Meet the Researcher - Morgan Daubert

Breakout Room: 8

Researcher Name: Morgan Daubert
Title of Research: Rethinking teacher education preparation in a pandemic crisis: The evaluation of pre-service teacher competence, and confidence of social, emotional learning.
Division Representing: Education
Institution: University of Nebraska at Kearney
Institution Location: Nebraska
Home State: Nebraska
District Number: 1
Advisor/Mentor: Megan Adkins
Funding Source: University of Nebraska Undergraduate Research Fellows Program, Council of Undergraduate Research: CUR Education Division Student-Faculty Collaborative Research Award Grant

Research Experience:
Serving as a senator for student government, University committees as the student representative, president of our student education association, and leading Alpha Phi Sorority as the executive administrator are a few examples of volunteer experiences I have completed throughout my college career. Alongside volunteering I have worked as a Resident Assistant and in the University Athletic Department. For the past six summers, I have worked as the Pool Manager at the local pool, and painted houses, to help the family business, back home. During my time on the University campus, I have been involved in research activities since my sophomore year. My research advisor taught me the research process by first having me assist with projects by completing data collection, and assisting in project implementation related to equity in physical activity, and STEM. After the first year of learning about how to conduct quality research, and assisting in gaining my confidence in my ability, I began to develop my own research agenda related to social-emotional learning, and teacher preparation. For the past two years, I have continued to assist my advisor with her research activities by helping with IRB development, developing questionnaires, and being an active participant in research/grant meetings. I have also conducted two research projects of my own studying pre-service teacher perceptions and knowledge of Social and Emotional Learning, as well as research related to social-emotional learning and COVID.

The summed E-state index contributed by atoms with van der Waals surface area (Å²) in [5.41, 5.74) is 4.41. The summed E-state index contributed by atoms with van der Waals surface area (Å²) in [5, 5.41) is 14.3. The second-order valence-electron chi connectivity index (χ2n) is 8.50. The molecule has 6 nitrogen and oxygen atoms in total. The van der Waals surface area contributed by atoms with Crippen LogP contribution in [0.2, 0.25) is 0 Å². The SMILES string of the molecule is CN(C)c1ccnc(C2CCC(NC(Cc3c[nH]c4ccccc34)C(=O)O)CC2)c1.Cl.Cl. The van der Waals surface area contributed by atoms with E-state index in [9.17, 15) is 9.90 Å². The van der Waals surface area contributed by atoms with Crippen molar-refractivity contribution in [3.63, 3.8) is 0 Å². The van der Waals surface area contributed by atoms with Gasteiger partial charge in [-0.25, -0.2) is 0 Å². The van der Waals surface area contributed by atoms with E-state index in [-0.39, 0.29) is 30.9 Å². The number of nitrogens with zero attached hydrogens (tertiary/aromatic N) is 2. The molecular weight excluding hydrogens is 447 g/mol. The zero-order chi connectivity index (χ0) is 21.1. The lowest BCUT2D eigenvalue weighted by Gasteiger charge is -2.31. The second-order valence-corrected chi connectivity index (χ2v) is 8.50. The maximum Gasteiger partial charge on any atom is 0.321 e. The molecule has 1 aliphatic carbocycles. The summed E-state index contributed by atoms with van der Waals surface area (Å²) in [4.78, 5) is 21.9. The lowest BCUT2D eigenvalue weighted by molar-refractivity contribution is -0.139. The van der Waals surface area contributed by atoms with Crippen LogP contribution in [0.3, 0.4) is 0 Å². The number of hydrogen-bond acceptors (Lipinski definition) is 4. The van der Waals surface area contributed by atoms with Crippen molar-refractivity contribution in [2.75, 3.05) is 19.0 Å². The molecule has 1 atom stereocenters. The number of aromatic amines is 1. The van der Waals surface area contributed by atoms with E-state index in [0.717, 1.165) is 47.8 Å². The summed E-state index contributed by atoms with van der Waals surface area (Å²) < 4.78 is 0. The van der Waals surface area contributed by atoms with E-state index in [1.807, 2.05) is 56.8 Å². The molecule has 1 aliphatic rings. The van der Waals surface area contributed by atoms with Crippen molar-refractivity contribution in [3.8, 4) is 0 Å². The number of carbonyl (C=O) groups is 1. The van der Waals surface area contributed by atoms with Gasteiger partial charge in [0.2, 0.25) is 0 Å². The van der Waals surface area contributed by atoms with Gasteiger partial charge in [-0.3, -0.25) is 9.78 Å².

Presentation Experience:
Prior to attending college, I performed in countless theatre and show choir performances at my local high school and also competed on the school's forensics team in the informative speech category.  Since I began college I have presented to over one-hundred groups on campus. Presentation styles and group size varied depending on the attendees. Some I was given time to prepare for, others I was asked spur of the moment. Example groups I presented in a formal and/or informally included University prospective students, prospective faculty, University faculty, College Deans, the University Chancellor and other upper administration, and State Senators during events on campus and at the state capital. Outside of the classroom, I am involved in many organizations including student government, Alpha Phi, Intramurals, and Mortar Board to name a few in which numerous presentations were given on a multitude of topics. To date, I have assisted my University professors in two national conference presentations, presented my own research at two undergraduate research days held on campus, and was recently selected to present my research poster at a national convention in 2021.  Through my extended volunteer activities, work experience, scholarly endeavors, public speaking ability, and majoring in education, I believe I possess the skill set to engage attendees in quality presentations.  

Significance of Research:       
Schools recognize the importance of helping children manage their emotions by teaching social-emotional learning (SEL) competencies.  All SEL skills have become relevant, and important since the pandemic with the continued emotional stressors of daily life.  A survey study was completed to examine University pre-service teacher's (PT), and first-year teacher's (FT) perceptions, competence, and University preparation related to SEL. Additionally, the research evaluated change in SEL perceptions before and during the COVID-19 pandemic. PT and FTs from four states (N=168; 63=PS, 105=BT) responded to an online survey regarding how prepared they felt to educate youth about SEL skills, their own perceptions of the need for SEL, and gaps in teacher preparation course work related to SEL. Results indicate all teachers felt SEL was important, even more now since COVID. Professional development, and University coursework to support SEL implementation, especially in the promotion of student SEL, e.g. self-management, would be helpful. Currently, limited research exists in the area of pre-service teacher education preparation and SEL.  The results of this study offer insight into SEL understanding and could be utilized by Universities to determine areas to address in their curriculum related to SE learning and application for pre-service teachers.  Further research should evaluate current policies related to the initial certification of teachers and the ability to demonstrate successful teaching of SEL to youth.  

Uniqueness of Research: 
Schools recognize the importance of helping children manage emotions by teaching social-emotional learning (SEL) competencies. Little research has been completed in teacher preparation at the University related to SEL.  Due to ever-increasing stressors in and out of schools, preparing teachers to be proficient in teaching SEL is a significant attribute to assist in building positive student health practices.